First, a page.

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BooBooBear saw sicko and is looking at his bill from the cardiologist and is sicko.
Old 06-29-2007, 04:54 PM   #1
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BooBooBear saw sicko and is looking at his bill from the cardiologist and is sicko.

Like him or hate him sure is a must see. Done very well, I would leave your feelings about Moore at the door. It is an eye opener.

Now for my bill and I have great insurance, these mothaEfhetrys don't want to pay for a procedure that the doctor did at the visit last month.

The movie is right on point with my situation!
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Old 06-29-2007, 05:05 PM   #2
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I will eventually see it. I have never seen a Micheal Moore movie. The WSJ today says good job on the problems with health care for the middle class in the US, not such a good job when reviewing other countries as he tends to have rose colored glasses as far as what is available elsewhere.
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Old 06-29-2007, 09:27 PM   #3
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I saw "Sicko" this afternoon and was very impressed. It's the best of his documentaries. But it is a polemic and no one should be under the impression that it is an unbiased look at the health care insurance industry. The parts about France are unrealistic because he does not consider the fact that France's government is, even more than ours, way over committed with future entitlements for the retired. I don't know if the portrait of Canada is accurate or not.

What is important about the documentary is the portrait of our own country.Moore's documentation of the "dumping" of homeless elderly at the shelters from Kaiser Permanente is heart breaking. In relation to this inhumantity, his question, "Who are we?" resonates quite vividly to me. As our country will struggle mightily to pay Medicare for all of us boomers, we should be very interested in the state of our health care system.

There are parts that make you ashamed of our system and that made me, for one, shed tears for the human hardships endured by fellow Americans.
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Old 06-29-2007, 11:34 PM   #4
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There are parts that make you ashamed of our system and that made me, for one, shed tears for the human hardships endured by fellow Americans.
I felt the same way when I thought about the Cannes Film Festival showing this film. Not to mention the woman who died on the emergency room floor completely ignored by one and all, recently. Pathetic really. But I laughed instead because the public here has bought the whole enchilada. We are led around by the nose. What I keep thinking about is the statement by one Frenchman that the French government is afraid of it's people whereas here, the people are afraid of our government. It rings true. Good film.
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Old 06-30-2007, 10:38 AM   #5
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All the reviews are great. Will it make a difference?
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Old 06-30-2007, 11:31 AM   #6
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I have seen all of his work prior to this....I thought his last one Far. 911 was pretty stupid...he had a few tv shows also, The Awful Truth was pretty funny...Yeah, he is a liberal and can simply hit you over the head at times...
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Old 06-30-2007, 09:10 PM   #7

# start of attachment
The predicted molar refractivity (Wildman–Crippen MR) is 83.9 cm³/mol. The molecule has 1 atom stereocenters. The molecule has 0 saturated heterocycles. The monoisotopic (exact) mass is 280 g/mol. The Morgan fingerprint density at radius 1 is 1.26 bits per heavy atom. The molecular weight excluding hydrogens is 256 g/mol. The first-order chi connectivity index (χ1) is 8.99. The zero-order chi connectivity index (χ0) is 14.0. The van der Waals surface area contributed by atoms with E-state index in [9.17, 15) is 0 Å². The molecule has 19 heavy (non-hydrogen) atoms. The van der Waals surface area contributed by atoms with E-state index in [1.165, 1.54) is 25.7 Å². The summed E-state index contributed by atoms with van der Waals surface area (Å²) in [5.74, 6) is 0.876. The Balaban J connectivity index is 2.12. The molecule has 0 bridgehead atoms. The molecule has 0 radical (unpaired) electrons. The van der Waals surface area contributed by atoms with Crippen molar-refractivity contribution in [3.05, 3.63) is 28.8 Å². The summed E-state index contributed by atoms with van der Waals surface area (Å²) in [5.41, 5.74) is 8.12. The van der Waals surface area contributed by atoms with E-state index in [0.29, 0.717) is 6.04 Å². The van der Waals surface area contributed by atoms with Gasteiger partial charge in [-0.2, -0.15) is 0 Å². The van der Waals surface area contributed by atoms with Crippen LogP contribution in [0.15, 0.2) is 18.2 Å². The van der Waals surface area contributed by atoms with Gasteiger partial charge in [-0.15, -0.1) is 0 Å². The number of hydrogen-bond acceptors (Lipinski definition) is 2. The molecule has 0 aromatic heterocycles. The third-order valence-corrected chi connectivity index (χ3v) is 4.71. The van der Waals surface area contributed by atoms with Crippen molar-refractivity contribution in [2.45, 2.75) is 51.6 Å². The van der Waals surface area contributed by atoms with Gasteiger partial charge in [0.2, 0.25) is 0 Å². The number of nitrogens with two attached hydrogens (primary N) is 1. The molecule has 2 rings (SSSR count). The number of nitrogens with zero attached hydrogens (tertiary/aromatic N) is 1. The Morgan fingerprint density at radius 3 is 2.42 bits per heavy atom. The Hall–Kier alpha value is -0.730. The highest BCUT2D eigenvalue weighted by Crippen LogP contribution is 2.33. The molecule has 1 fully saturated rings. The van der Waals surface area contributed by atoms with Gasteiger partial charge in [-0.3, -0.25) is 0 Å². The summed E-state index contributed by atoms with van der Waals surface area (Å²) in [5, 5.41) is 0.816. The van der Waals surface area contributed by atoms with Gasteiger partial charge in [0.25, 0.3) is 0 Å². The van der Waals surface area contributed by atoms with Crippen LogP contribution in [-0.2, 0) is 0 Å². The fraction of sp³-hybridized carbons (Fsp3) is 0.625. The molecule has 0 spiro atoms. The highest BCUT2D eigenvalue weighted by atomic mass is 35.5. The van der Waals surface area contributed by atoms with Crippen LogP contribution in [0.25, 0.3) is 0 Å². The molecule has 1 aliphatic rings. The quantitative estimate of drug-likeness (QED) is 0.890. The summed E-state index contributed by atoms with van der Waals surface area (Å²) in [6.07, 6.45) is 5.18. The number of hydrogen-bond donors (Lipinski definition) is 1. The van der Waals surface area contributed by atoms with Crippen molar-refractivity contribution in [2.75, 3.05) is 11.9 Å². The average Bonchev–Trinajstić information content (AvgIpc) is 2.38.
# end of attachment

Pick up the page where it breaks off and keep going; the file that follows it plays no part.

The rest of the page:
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I just came back from seeing Sicko and I agree with Old Babe -- the question "Who are we?" is a very powerful one.

All my life, I have believed that ours is the very best country in the world, the "shining city upon the hill" that John Winthrop preached about. I have always had confidence that if something needed to be done, the US could do it better than anyone else. And I have always believed, to steal a line often misattributed to de Tocqueville, that our country is great because our people are good.

Yet this movie made me rethink those fundamental premises. How can a great country with good people have such a truly awful health care system? Who could possibly justify dumping a disoriented indigent patient on the sidewalk next to a busy street because she had no health insurance. Who could possibly think it right to refuse treatment and allow a child to die because her mother took her to an emergency room that was not "in network" for her insurance plan? Why should we tolerate a system where a 22 year old woman now has untreated metastisized cervical cancer because the insurance company doesn't believe that someone that young could have cervical cancer and therefore won't pay. The entire system is madness.

While Moore may have sugarcoated the Canadian, British, French and Cuban health care systems, they appear to be on the right path -- everyone in the country can get decent basic health care. Surely we Americans can do even better if we set our minds to it.

Unfortunately, as the film also points out, the chances of changing things for the better appears to be remote. Politicians of both parties have been bought and paid for by the health insurance and pharmaceutical industries, both of which have every economic incentive to keep things exactly as they are. As the American woman living in France noted, the French government is afraid of, and therefore responsive to, its people. In America, the people are now afraid of the government (for good reason, in my opinion).

In sum, I found the movie to be a powerful indictment of the system. It is difficult to feel proud of your country after seeing it.
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Old 07-01-2007, 09:47 AM   #8
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It is difficult to feel proud of your country after seeing it.

Thats pretty much the case with most michael moore movies. Having seen them all, I found them to contain about 50% absolute BS slanted to bolster his point, 25% somewhat correlative material thats been fudged or had some important pieces excluded, and 25% actual good content. A lot of faint implications.

But its funny how all of them are wound up to make you feel bad about being an american.